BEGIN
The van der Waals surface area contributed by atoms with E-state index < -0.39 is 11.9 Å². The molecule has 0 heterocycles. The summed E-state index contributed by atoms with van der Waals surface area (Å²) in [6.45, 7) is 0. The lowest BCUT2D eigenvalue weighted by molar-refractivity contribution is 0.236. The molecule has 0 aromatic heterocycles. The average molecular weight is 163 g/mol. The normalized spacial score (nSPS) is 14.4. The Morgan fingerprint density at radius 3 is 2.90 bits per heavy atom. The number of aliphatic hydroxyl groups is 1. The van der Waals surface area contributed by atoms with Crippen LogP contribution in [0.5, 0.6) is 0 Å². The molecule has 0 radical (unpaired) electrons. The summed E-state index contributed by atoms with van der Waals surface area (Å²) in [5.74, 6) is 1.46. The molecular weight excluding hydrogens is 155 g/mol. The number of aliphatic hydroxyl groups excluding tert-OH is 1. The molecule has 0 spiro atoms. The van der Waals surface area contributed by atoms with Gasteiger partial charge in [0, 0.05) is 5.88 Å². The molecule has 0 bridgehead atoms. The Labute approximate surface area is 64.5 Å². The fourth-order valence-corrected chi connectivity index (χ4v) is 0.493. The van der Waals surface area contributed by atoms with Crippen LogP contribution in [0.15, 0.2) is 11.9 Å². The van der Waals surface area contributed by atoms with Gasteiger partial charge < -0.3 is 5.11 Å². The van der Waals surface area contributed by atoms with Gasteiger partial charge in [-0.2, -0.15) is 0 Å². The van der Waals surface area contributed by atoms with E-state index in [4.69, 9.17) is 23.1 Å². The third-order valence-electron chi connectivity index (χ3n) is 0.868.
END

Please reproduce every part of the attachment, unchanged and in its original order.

The van der Waals surface area contributed by atoms with E-state index < -0.39 is 11.9 Å². The molecule has 0 heterocycles. The summed E-state index contributed by atoms with van der Waals surface area (Å²) in [6.45, 7) is 0. The lowest BCUT2D eigenvalue weighted by molar-refractivity contribution is 0.236. The molecule has 0 aromatic heterocycles. The average molecular weight is 163 g/mol. The normalized spacial score (nSPS) is 14.4. The Morgan fingerprint density at radius 3 is 2.90 bits per heavy atom. The number of aliphatic hydroxyl groups is 1. The van der Waals surface area contributed by atoms with Crippen LogP contribution in [0.5, 0.6) is 0 Å². The molecule has 0 radical (unpaired) electrons. The summed E-state index contributed by atoms with van der Waals surface area (Å²) in [5.74, 6) is 1.46. The molecular weight excluding hydrogens is 155 g/mol. The number of aliphatic hydroxyl groups excluding tert-OH is 1. The molecule has 0 spiro atoms. The van der Waals surface area contributed by atoms with Gasteiger partial charge in [0, 0.05) is 5.88 Å². The molecule has 0 bridgehead atoms. The Labute approximate surface area is 64.5 Å². The fourth-order valence-corrected chi connectivity index (χ4v) is 0.493. The van der Waals surface area contributed by atoms with Crippen LogP contribution in [0.15, 0.2) is 11.9 Å². The van der Waals surface area contributed by atoms with Gasteiger partial charge < -0.3 is 5.11 Å². The van der Waals surface area contributed by atoms with Gasteiger partial charge in [-0.2, -0.15) is 0 Å². The van der Waals surface area contributed by atoms with E-state index in [4.69, 9.17) is 23.1 Å². The third-order valence-electron chi connectivity index (χ3n) is 0.868.